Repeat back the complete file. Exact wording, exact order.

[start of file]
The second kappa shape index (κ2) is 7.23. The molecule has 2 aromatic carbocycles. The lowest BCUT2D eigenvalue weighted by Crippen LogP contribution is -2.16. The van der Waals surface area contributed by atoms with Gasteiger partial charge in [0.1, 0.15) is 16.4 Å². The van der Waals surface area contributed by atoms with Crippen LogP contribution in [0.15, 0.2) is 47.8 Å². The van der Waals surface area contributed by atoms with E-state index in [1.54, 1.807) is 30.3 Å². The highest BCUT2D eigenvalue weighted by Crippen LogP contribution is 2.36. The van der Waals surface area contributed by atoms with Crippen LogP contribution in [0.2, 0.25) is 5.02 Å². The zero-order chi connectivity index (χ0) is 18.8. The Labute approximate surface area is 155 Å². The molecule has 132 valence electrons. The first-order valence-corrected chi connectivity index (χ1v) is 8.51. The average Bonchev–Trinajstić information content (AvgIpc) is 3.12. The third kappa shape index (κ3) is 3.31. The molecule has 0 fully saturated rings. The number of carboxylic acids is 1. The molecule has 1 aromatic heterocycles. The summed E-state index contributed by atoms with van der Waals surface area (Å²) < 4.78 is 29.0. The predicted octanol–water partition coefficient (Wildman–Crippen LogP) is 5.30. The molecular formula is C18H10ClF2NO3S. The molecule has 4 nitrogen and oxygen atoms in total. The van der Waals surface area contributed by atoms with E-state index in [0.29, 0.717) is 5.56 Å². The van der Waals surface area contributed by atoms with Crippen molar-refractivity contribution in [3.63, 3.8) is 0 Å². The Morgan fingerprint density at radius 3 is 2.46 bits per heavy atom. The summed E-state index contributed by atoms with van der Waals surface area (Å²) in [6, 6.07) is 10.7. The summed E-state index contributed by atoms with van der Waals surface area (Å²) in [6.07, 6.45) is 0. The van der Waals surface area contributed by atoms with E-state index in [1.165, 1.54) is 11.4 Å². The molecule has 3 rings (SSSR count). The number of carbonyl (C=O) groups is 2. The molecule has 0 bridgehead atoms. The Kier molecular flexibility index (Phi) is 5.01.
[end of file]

The second kappa shape index (κ2) is 7.23. The molecule has 2 aromatic carbocycles. The lowest BCUT2D eigenvalue weighted by Crippen LogP contribution is -2.16. The van der Waals surface area contributed by atoms with Gasteiger partial charge in [0.1, 0.15) is 16.4 Å². The van der Waals surface area contributed by atoms with Crippen LogP contribution in [0.15, 0.2) is 47.8 Å². The van der Waals surface area contributed by atoms with E-state index in [1.54, 1.807) is 30.3 Å². The highest BCUT2D eigenvalue weighted by Crippen LogP contribution is 2.36. The van der Waals surface area contributed by atoms with Crippen LogP contribution in [0.2, 0.25) is 5.02 Å². The zero-order chi connectivity index (χ0) is 18.8. The Labute approximate surface area is 155 Å². The molecule has 132 valence electrons. The first-order valence-corrected chi connectivity index (χ1v) is 8.51. The average Bonchev–Trinajstić information content (AvgIpc) is 3.12. The third kappa shape index (κ3) is 3.31. The molecule has 0 fully saturated rings. The number of carboxylic acids is 1. The molecule has 1 aromatic heterocycles. The summed E-state index contributed by atoms with van der Waals surface area (Å²) < 4.78 is 29.0. The predicted octanol–water partition coefficient (Wildman–Crippen LogP) is 5.30. The molecular formula is C18H10ClF2NO3S. The molecule has 4 nitrogen and oxygen atoms in total. The van der Waals surface area contributed by atoms with E-state index in [0.29, 0.717) is 5.56 Å². The van der Waals surface area contributed by atoms with Crippen molar-refractivity contribution in [3.63, 3.8) is 0 Å². The Morgan fingerprint density at radius 3 is 2.46 bits per heavy atom. The summed E-state index contributed by atoms with van der Waals surface area (Å²) in [6, 6.07) is 10.7. The summed E-state index contributed by atoms with van der Waals surface area (Å²) in [6.07, 6.45) is 0. The van der Waals surface area contributed by atoms with E-state index in [1.165, 1.54) is 11.4 Å². The molecule has 3 rings (SSSR count). The number of carbonyl (C=O) groups is 2. The molecule has 0 bridgehead atoms. The Kier molecular flexibility index (Phi) is 5.01.